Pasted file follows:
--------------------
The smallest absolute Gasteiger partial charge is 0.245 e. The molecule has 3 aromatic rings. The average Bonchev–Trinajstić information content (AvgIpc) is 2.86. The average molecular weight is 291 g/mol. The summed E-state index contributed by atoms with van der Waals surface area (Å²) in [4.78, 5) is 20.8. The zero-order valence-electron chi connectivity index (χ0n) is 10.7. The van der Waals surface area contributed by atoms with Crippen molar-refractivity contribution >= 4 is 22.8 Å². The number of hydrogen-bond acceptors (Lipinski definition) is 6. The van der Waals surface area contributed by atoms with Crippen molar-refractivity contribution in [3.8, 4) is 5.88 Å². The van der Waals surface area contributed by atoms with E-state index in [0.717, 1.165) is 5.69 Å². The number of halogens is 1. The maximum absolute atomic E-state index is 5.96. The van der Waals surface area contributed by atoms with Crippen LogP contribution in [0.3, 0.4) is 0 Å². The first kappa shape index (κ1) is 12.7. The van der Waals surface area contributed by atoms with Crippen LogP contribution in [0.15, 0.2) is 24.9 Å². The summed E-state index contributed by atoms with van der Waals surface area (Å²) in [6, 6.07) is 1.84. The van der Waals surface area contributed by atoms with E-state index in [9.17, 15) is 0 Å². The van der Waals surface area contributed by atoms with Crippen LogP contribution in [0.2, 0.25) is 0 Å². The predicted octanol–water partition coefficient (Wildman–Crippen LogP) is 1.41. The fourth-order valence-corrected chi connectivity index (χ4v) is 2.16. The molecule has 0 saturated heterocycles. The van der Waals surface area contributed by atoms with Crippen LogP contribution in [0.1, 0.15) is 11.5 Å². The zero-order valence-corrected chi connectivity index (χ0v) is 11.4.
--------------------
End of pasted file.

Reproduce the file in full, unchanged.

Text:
The smallest absolute Gasteiger partial charge is 0.245 e. The molecule has 3 aromatic rings. The average Bonchev–Trinajstić information content (AvgIpc) is 2.86. The average molecular weight is 291 g/mol. The summed E-state index contributed by atoms with van der Waals surface area (Å²) in [4.78, 5) is 20.8. The zero-order valence-electron chi connectivity index (χ0n) is 10.7. The van der Waals surface area contributed by atoms with Crippen molar-refractivity contribution >= 4 is 22.8 Å². The number of hydrogen-bond acceptors (Lipinski definition) is 6. The van der Waals surface area contributed by atoms with Crippen molar-refractivity contribution in [3.8, 4) is 5.88 Å². The van der Waals surface area contributed by atoms with E-state index in [0.717, 1.165) is 5.69 Å². The number of halogens is 1. The maximum absolute atomic E-state index is 5.96. The van der Waals surface area contributed by atoms with Crippen LogP contribution in [0.3, 0.4) is 0 Å². The first kappa shape index (κ1) is 12.7. The van der Waals surface area contributed by atoms with Crippen LogP contribution in [0.15, 0.2) is 24.9 Å². The summed E-state index contributed by atoms with van der Waals surface area (Å²) in [6, 6.07) is 1.84. The van der Waals surface area contributed by atoms with E-state index in [9.17, 15) is 0 Å². The van der Waals surface area contributed by atoms with Crippen LogP contribution in [0.2, 0.25) is 0 Å². The predicted octanol–water partition coefficient (Wildman–Crippen LogP) is 1.41. The fourth-order valence-corrected chi connectivity index (χ4v) is 2.16. The molecule has 0 saturated heterocycles. The van der Waals surface area contributed by atoms with Crippen LogP contribution in [0.1, 0.15) is 11.5 Å². The zero-order valence-corrected chi connectivity index (χ0v) is 11.4.